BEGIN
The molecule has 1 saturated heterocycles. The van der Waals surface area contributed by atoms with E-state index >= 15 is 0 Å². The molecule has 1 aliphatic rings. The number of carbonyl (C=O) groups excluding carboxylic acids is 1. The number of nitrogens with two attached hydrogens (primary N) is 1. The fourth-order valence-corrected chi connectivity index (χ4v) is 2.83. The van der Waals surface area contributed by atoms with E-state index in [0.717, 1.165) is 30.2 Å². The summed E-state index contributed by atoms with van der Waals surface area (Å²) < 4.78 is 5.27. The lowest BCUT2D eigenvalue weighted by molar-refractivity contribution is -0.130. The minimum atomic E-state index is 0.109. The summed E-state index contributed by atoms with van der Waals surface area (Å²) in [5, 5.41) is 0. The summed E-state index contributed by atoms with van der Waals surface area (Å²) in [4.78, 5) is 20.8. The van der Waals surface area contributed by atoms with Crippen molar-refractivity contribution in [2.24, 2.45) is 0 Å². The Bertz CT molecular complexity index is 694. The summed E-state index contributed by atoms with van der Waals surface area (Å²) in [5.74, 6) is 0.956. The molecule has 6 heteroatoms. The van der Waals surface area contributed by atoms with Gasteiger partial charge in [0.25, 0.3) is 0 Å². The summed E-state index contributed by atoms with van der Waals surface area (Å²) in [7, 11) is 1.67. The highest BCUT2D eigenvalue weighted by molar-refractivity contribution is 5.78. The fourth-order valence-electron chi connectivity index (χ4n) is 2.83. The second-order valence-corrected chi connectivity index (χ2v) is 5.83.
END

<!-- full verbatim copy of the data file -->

The molecule has 1 saturated heterocycles. The van der Waals surface area contributed by atoms with E-state index >= 15 is 0 Å². The molecule has 1 aliphatic rings. The number of carbonyl (C=O) groups excluding carboxylic acids is 1. The number of nitrogens with two attached hydrogens (primary N) is 1. The fourth-order valence-corrected chi connectivity index (χ4v) is 2.83. The van der Waals surface area contributed by atoms with E-state index in [0.717, 1.165) is 30.2 Å². The summed E-state index contributed by atoms with van der Waals surface area (Å²) < 4.78 is 5.27. The lowest BCUT2D eigenvalue weighted by molar-refractivity contribution is -0.130. The minimum atomic E-state index is 0.109. The summed E-state index contributed by atoms with van der Waals surface area (Å²) in [5, 5.41) is 0. The summed E-state index contributed by atoms with van der Waals surface area (Å²) in [4.78, 5) is 20.8. The van der Waals surface area contributed by atoms with Crippen molar-refractivity contribution in [2.24, 2.45) is 0 Å². The Bertz CT molecular complexity index is 694. The summed E-state index contributed by atoms with van der Waals surface area (Å²) in [5.74, 6) is 0.956. The molecule has 6 heteroatoms. The van der Waals surface area contributed by atoms with Gasteiger partial charge in [0.25, 0.3) is 0 Å². The summed E-state index contributed by atoms with van der Waals surface area (Å²) in [7, 11) is 1.67. The highest BCUT2D eigenvalue weighted by molar-refractivity contribution is 5.78. The fourth-order valence-electron chi connectivity index (χ4n) is 2.83. The second-order valence-corrected chi connectivity index (χ2v) is 5.83.